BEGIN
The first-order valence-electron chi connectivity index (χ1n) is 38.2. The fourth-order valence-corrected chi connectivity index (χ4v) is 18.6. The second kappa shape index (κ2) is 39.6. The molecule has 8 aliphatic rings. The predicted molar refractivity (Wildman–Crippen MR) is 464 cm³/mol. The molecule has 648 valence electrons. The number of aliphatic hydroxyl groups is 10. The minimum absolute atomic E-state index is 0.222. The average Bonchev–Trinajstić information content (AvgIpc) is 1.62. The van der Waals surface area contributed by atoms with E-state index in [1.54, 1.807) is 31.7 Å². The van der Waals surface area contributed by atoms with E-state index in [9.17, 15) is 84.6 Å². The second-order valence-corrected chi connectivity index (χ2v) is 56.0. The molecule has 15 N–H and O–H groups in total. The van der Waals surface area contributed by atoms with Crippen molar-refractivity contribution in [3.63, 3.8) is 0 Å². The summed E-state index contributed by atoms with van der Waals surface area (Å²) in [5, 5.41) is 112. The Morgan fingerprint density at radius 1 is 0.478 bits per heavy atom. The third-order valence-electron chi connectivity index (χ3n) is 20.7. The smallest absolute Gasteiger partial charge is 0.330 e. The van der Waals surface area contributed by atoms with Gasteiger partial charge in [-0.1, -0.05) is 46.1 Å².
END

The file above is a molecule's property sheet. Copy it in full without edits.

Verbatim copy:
The first-order valence-electron chi connectivity index (χ1n) is 38.2. The fourth-order valence-corrected chi connectivity index (χ4v) is 18.6. The second kappa shape index (κ2) is 39.6. The molecule has 8 aliphatic rings. The predicted molar refractivity (Wildman–Crippen MR) is 464 cm³/mol. The molecule has 648 valence electrons. The number of aliphatic hydroxyl groups is 10. The minimum absolute atomic E-state index is 0.222. The average Bonchev–Trinajstić information content (AvgIpc) is 1.62. The van der Waals surface area contributed by atoms with E-state index in [1.54, 1.807) is 31.7 Å². The van der Waals surface area contributed by atoms with E-state index in [9.17, 15) is 84.6 Å². The second-order valence-corrected chi connectivity index (χ2v) is 56.0. The molecule has 15 N–H and O–H groups in total. The van der Waals surface area contributed by atoms with Crippen molar-refractivity contribution in [3.63, 3.8) is 0 Å². The summed E-state index contributed by atoms with van der Waals surface area (Å²) in [5, 5.41) is 112. The Morgan fingerprint density at radius 1 is 0.478 bits per heavy atom. The third-order valence-electron chi connectivity index (χ3n) is 20.7. The smallest absolute Gasteiger partial charge is 0.330 e. The van der Waals surface area contributed by atoms with Gasteiger partial charge in [-0.1, -0.05) is 46.1 Å².